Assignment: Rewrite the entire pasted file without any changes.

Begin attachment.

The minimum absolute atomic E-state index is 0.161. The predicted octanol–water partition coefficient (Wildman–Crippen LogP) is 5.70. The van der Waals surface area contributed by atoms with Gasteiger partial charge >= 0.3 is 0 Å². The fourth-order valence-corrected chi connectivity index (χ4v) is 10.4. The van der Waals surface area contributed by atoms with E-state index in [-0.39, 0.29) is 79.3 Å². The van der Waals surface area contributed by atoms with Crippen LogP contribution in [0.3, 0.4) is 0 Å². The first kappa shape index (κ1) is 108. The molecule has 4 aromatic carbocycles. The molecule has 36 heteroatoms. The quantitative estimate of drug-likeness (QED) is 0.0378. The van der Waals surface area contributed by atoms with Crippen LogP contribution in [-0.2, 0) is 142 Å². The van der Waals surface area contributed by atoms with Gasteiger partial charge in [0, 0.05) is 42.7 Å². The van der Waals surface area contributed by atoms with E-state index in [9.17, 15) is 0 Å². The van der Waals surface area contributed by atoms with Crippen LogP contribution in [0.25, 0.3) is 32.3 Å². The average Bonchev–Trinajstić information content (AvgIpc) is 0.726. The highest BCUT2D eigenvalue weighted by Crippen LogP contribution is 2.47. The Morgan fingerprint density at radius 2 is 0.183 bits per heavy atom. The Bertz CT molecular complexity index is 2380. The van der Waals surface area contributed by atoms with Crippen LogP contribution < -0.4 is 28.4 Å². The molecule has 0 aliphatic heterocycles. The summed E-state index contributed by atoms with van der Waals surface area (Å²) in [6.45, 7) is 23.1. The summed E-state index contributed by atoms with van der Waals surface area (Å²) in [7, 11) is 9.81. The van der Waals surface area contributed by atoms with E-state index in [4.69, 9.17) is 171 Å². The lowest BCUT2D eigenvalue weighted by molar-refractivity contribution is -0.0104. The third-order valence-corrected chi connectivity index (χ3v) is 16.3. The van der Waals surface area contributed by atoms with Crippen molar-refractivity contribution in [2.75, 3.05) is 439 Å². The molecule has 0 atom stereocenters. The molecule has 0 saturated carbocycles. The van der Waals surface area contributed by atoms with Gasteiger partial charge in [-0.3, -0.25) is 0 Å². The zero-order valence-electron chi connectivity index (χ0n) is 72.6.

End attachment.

The minimum absolute atomic E-state index is 0.161. The predicted octanol–water partition coefficient (Wildman–Crippen LogP) is 5.70. The van der Waals surface area contributed by atoms with Gasteiger partial charge >= 0.3 is 0 Å². The fourth-order valence-corrected chi connectivity index (χ4v) is 10.4. The van der Waals surface area contributed by atoms with E-state index in [-0.39, 0.29) is 79.3 Å². The van der Waals surface area contributed by atoms with Crippen LogP contribution in [0.3, 0.4) is 0 Å². The first kappa shape index (κ1) is 108. The molecule has 4 aromatic carbocycles. The molecule has 36 heteroatoms. The quantitative estimate of drug-likeness (QED) is 0.0378. The van der Waals surface area contributed by atoms with Crippen LogP contribution in [-0.2, 0) is 142 Å². The van der Waals surface area contributed by atoms with Gasteiger partial charge in [0, 0.05) is 42.7 Å². The van der Waals surface area contributed by atoms with E-state index in [9.17, 15) is 0 Å². The van der Waals surface area contributed by atoms with Crippen LogP contribution in [0.25, 0.3) is 32.3 Å². The average Bonchev–Trinajstić information content (AvgIpc) is 0.726. The highest BCUT2D eigenvalue weighted by Crippen LogP contribution is 2.47. The Morgan fingerprint density at radius 2 is 0.183 bits per heavy atom. The Bertz CT molecular complexity index is 2380. The van der Waals surface area contributed by atoms with Crippen LogP contribution < -0.4 is 28.4 Å². The molecule has 0 aliphatic heterocycles. The summed E-state index contributed by atoms with van der Waals surface area (Å²) in [6.45, 7) is 23.1. The summed E-state index contributed by atoms with van der Waals surface area (Å²) in [7, 11) is 9.81. The van der Waals surface area contributed by atoms with E-state index in [4.69, 9.17) is 171 Å². The lowest BCUT2D eigenvalue weighted by molar-refractivity contribution is -0.0104. The third-order valence-corrected chi connectivity index (χ3v) is 16.3. The van der Waals surface area contributed by atoms with Crippen molar-refractivity contribution in [2.75, 3.05) is 439 Å². The molecule has 0 atom stereocenters. The molecule has 0 saturated carbocycles. The van der Waals surface area contributed by atoms with Gasteiger partial charge in [-0.3, -0.25) is 0 Å². The zero-order valence-electron chi connectivity index (χ0n) is 72.6.